Amietia fuscigula

Amietia fuscigula (Duméril and Bibron, 1841)

Original Published Description:

Duméril, A. M. C., & Bibron G. (1841).  Erpétologie Genérale ou Histoire Naturelle Complète des Reptiles. Volume 8, Paris: Librarie Enclyclopedique de Roret.
 

Common Names

Dark-throated River Frog (English), Dusky-throated River Frog (English), Dark-throated Frog (English), Cape River Frog (English), Cape Rana (English), Brown-throated Frog (English)

Languages: English

Overview

Distribution

A. fuscigula is found in South Africa; there is an extralimital population occurring in the Naukluft Mountains in Namibia (Text from Minter et al., 2004, © SI/MAB Biodiversity Program).

Author(s): Channing, A.
Rights holder(s): Channing, A.

Ecology

Habitat and Ecology

A. fuscigula inhabits mainly the Grassland and Fynbos biomes, but fragmented populations occur in the southwestern parts of the arid Succulent Karoo and Nama Karoo biomes. It occurs in both winter- and summer rainfall areas, where annual precipitation ranges from 200 mm in the Karoo to >3000 mm on the Cape fold mountains. A. fuscigula uses the same habitat throughout the year. It is associated with permanent springs, ponds and farm dams in the dry northwest, while elsewhere it occurs along most well-vegetated waterways (Text from Minter et al., 2004, © SI/MAB Biodiversity Program).

Author(s): Channing, A.
Rights holder(s): Channing, A.

Associations

Amietia fuscigula tested positive for Batrachochytrium dendrobatidis (chytrid fungus that causes the disease chytridiomycosis) in Stutterheim, South Africa in 2002 (Lane et al. 2003). The species also tested positive in Gharries in 1996, Port Elizabeth, Kammieskroon, Kammiesberg, Springbok and Goegap NR in 2004 (Weldon 2005).

Author(s): Bergmann, Travis
Rights holder(s): Bergmann, Travis

Rose (1962) and Channing (1979) describe that these frogs eat anything that comes within reach, mostly insects. Food records include a mouse, other frogs, including conspecific frogs, and crabs (Text from Minter et al., 2004, © SI/MAB Biodiversity Program).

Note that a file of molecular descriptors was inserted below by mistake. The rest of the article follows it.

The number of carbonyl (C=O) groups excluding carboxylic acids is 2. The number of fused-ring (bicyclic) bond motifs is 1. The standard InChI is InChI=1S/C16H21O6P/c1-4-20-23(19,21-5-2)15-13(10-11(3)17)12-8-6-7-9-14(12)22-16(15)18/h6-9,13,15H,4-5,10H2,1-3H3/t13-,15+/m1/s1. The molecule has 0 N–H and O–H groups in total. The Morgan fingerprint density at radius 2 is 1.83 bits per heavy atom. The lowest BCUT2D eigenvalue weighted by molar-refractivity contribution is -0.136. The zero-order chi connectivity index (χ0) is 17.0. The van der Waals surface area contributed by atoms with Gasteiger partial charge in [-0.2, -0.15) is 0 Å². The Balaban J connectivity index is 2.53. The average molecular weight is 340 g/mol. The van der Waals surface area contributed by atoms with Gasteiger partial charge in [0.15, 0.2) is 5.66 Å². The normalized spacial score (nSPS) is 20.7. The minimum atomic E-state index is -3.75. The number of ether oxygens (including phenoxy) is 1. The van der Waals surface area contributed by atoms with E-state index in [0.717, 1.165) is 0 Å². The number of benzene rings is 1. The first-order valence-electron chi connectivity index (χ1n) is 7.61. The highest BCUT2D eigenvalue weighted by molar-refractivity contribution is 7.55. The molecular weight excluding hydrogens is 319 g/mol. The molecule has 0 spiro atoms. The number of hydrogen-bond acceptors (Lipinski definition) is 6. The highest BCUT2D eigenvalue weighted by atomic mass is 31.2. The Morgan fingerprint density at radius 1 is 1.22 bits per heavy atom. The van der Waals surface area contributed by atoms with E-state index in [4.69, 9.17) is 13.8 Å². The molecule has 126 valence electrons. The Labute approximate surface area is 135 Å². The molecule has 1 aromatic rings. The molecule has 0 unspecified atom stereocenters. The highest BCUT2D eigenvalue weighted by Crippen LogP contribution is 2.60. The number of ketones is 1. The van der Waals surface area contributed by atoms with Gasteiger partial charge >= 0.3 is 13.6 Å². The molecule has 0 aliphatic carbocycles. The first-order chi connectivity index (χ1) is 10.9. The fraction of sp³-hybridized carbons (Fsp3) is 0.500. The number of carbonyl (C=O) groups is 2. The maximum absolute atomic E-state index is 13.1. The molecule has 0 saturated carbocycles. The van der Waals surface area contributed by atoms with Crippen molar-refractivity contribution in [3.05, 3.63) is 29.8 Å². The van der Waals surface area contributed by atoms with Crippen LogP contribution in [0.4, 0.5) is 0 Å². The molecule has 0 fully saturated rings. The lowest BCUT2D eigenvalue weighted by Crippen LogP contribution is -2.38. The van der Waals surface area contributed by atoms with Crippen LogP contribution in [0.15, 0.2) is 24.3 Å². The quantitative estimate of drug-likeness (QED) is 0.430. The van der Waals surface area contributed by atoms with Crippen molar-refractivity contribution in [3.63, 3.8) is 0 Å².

Author(s): Channing, A.
Rights holder(s): Channing, A.

Life History

Reproduction

Breeding takes place throughout the year, with a peak in the rainy season. Males often call from the surface of deep water, and can be heard calling during the day and night (Text from Minter et al., 2004, © SI/MAB Biodiversity Program).

Author(s): Channing, A.
Rights holder(s): Channing, A.

Conservation

IUCN Red List Category and Justification of Conservation Status

This widespread species is not threatened and no special conservation measures are needed (Text from Minter et al., 2004, © SI/MAB Biodiversity Program).

Author(s): Channing, A.
Rights holder(s): Channing, A.

Taxonomy

  • Rana fuscigula Duméril and Bibron, 1841 (synonym)
  • Rana quecketti Boulenger, 1895 "1894" (synonym)
  • Rana hymenopus Boulenger, 1920 (synonym)
  • Rana fuscigula fuscigula — Hewitt, 1927 (synonym)
  • Rana (Rana) fuscigula — Guibé, 1950 "1948" (synonym)
  • Strongylopus hymenopus — Van Dijk, 1966 (synonym)
  • Rana (Stronglylopus) hymenopus — Dubois, 1981 (synonym)
  • Rana (Afrana) fuscigula — Dubois, 1992 (synonym)
  • Afrana fuscigula — Visser and Channing, 1997 (synonym)
  • Amietia fuscigula — Frost, Grant, Faivovich, Bain, Haas, Haddad, de Sá, Channing, Wilkinson, Donnellan, Raxworthy, Campbell, Blotto, Moler, Drewes, Nussbaum, Lynch, Green, and Wheeler, 2006 (synonym)

References

Goodman, J. D. (1986).  Phrynobatrachotrema n. g. for Haplometroides eburnense (Trematoda: Omphalometridae) in African frogs and toads. Trans. Am. Microsc. Soc.. 105(3), 296-299.
Rose, W. (1962).  The Reptiles and Amphibians of Southern Africa. (Rev E., Ed.).